Did you watch football with your own father?
    Juergen Teller:
    No he wasn’t a football fan, but my mum was. He was always a bit jealous of this bonding thing between me and my mother. He was a very melancholic, aggressive alcoholic, who ended up killing himself in 1988. In my World Cup final video, I recognized my dad in myself, when I was so aggressively shouting at the TV. And that was really hard to take.

    Do you play sports yourself?
    JT:
    You always bend over or sideways when you take photographs, and it's not a good position for your body. So I got a personal trainer to build up my core strength. I’m in this modern nylon, wearing crazy colours—it looks really ugly, and I grunt like a pig. And I thought, I’ve got to do something with this. So I started doing self-portraits while I’m doing exercise, to see what I looked like.

    Will you be hosting a World Cup party?
    JT:
    I like to invite people to watch the games—English and German friends. That’s the good thing about it, when you have kids, men and women together. It’s a great mixture. Beer. Barbecue. Sausages!

    Macho runs from June 20 through October 29 at Deste Foundation, Nea Ionia, Athens.

    Tom Horan writes for the Guardian and the Observer.

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  • MOST SHARED IN ART
    MOST SHARED IN ART

    Larry Clark: Marfa Girl

    The Hardcore Vision Behind the Cult Director's First Digital Release

    The ever-provocative photographer and filmmaker Larry Clark delves into the making of Marfa Girl, his first feature in seven years and the winner of the Marco Aurelio Award for Best Film at the Rome Film Festival, in today’s video by NOWNESS regular Matt Black. Set in the eponymous Texas desert town, the new work focuses on the culture clash arising from the area’s mix of Mexican Americans, ranchers, border patrol police and a creative scene founded by minimalist artist Donald Judd, who moved there in the 1970s. Starring a cast of mostly non-actors, Clark’s latest film returns to his signature themes of adolescent sexuality, the dark side of American youth and its unseen subcultures. The 69-year-old maverick achieved notoriety with his seminal 1971 black-and-white monograph Tulsa. His raw, intimate debut feature Kids – the controversial tale of a handful of nihilistic New York skaters – shot him to international fame in 1995, simultaneously launching the careers of Chloë Sevigny, Harmony Korine, Leo Fitzpatrick and Rosario Dawson. “He has a very authentic way of documenting sexual freedom, drug abuse and darkness,” says Black, Clark’s Tribeca neighbor. “When you pick up fashion magazines today, so much of the editorial is done in Larry’s street style. His visual codes are part of our language now.” While Clark’s documentary aesthetic has inspired generations of artists and filmmakers, in Hollywood he remains an outsider. Ratings and censorship led him to the decision to bypass distributors completely this time, making Marfa Girl available exclusively to watch online via his website larryclark.com. “Larry’s in a special position,” says Black. “He’s hugely respected in the fashion industry, the art industry and by young people. Heavyweight artists like Richard Prince and Christopher Wool love him. He can put this film online and everyone will want to see it—whether they like him or not.”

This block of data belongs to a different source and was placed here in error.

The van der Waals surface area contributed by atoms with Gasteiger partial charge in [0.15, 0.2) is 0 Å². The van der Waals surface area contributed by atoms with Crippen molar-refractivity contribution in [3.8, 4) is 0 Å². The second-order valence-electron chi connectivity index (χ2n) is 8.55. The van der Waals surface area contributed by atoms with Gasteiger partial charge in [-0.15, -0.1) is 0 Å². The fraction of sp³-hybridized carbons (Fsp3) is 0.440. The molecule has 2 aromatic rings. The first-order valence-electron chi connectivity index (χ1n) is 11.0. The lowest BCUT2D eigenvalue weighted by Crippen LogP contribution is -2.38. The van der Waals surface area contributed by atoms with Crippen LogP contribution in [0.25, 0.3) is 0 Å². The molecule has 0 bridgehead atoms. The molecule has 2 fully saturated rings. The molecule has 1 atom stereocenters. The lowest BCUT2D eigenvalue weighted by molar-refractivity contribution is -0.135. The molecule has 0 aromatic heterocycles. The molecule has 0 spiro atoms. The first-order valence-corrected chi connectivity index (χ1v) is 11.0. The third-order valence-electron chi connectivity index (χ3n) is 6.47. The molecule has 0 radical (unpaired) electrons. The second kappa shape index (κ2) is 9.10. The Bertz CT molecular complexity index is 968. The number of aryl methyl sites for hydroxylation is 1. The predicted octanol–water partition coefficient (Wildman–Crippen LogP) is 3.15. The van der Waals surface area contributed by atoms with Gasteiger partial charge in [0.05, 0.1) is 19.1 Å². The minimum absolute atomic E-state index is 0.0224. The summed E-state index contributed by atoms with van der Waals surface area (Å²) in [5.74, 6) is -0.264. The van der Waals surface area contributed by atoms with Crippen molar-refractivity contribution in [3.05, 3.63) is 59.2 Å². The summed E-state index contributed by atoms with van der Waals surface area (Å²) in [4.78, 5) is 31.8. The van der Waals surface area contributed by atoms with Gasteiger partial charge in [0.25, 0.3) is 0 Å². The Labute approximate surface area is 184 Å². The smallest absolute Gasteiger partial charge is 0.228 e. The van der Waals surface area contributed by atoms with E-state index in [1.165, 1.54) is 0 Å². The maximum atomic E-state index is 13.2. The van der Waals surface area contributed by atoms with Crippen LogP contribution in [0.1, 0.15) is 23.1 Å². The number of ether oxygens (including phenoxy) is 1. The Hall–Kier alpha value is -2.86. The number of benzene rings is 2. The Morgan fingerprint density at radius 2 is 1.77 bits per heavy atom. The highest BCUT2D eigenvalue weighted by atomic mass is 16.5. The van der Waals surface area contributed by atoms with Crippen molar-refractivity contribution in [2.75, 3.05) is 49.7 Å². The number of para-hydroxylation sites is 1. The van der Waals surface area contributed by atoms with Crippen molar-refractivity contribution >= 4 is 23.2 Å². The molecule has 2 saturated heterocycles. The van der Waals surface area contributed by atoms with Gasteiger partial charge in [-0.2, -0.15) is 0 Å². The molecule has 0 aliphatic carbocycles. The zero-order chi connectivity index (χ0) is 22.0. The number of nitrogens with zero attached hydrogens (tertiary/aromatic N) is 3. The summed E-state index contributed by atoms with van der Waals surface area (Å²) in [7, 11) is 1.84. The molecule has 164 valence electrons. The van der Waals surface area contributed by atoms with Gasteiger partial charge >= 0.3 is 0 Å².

(Read More)